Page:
Synlett Article Online via eFirst

Our latest publication has appeared online as an eFirst article in Synlett. The ‘SYNPACTS’ highlights recent advances in using organocatalysts to control regioselectivity and stereoselectivity in glycosylation reactions. As well as our own work in the area, it discusses work by the groups of Taylor, Schmidt, Jacobsen, and Fairbanks. It was already in press when the latest publication from the Schmidt group on organocatalytic glycosylations appeared online last week in Angew Chem Int Ed DOI: 10.1002/anie.201302158. The Synlett article is the latest from an ongoing collaboration with the Galan group in Bristol (the authors are pictured below: Carmen, Ed & Eoghan).

author photoThe article will be part of a special Synlett print issue celebrating the recent EUCheMs Young Investigator’s Workshop held in Marseille prior to ESOC2013. It can currently be read online as an eFirst article (with a subscription):

Synlett, 2013, eFirst doi: 10.1055/s-0033-1338970


PhD position Available

Thanks to some very recent funding success we now have an opening for a PhD position. EU student fees are included in addition to a stipend. The project will build on recent successes in the area of organocatalytic glycosylations. See our vacancies page for more details. Applications are welcome from students with, or expecting to gain, a first or upper second class honours degree (or equivalent). Candidates should be willing to teach undergraduates. Interested applicants should send a CV and cover letter to Eoghan by email.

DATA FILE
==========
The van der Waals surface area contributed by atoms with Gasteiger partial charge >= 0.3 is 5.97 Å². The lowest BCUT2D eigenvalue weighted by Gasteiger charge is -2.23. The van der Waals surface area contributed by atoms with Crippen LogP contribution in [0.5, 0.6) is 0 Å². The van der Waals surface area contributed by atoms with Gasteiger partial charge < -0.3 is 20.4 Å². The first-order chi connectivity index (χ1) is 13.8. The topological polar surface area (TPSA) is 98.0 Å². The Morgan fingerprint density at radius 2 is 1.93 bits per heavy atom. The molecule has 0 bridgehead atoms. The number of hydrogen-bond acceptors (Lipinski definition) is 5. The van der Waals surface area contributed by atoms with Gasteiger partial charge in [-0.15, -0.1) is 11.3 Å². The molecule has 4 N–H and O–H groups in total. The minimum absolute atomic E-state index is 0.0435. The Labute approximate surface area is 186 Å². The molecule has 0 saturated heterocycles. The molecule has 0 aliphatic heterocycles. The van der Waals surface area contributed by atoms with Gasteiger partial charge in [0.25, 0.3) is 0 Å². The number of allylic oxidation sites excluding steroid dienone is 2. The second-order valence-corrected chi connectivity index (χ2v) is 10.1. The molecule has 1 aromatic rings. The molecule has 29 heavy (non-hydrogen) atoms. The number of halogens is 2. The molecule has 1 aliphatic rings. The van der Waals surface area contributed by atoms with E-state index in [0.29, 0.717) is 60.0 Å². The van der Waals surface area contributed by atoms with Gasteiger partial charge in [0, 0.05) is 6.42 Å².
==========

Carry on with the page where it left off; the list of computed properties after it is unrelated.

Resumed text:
Our latest paper goes online in JACS

Our latest paper appeared online yesterday in the Journal of the American Chemical Society. The article describes the results of a detailed study of sulfur ylide epoxidations and aziridinations using a cheap and readily available chiral sulfide (isothiocineole). The sulfide can be made in one step from sulfur and limonene, and is commercially available as either enantiomer (e.g., Aldrich cat 766429; TCI T2578 and T2579). Enantiopure epoxides and aziridines can be easily made using this method which has already been applied in the synthesis of biologically active molecules following our 2010 communication (e.g., OL2011, ACIE 2011) This work is part of a long-standing collaboration with Prof Varinder Aggarwal at University of Bristol, and is a real team effort – well done everybody!

Graphical Abstract ja-2013-05073w_0001The paper can be read online here:

J Am Chem Soc, 2013, asap article. DOI: 10.1021/ja405073w

Open Access: If you do not have a J Am Chem Soc subscription please email Eoghan for a free access code for this article via ACS Articles on Request.


We thank EPSRC, the University of Bristol, Departament d’Educacio I Universitats de la Generalitat de Catalunya, Science Foundation Ireland and Marie-Curie COFUND for support.

J Am Chem Soc is the most cited journal in chemistry and the flagship journal of the American Chemical Society.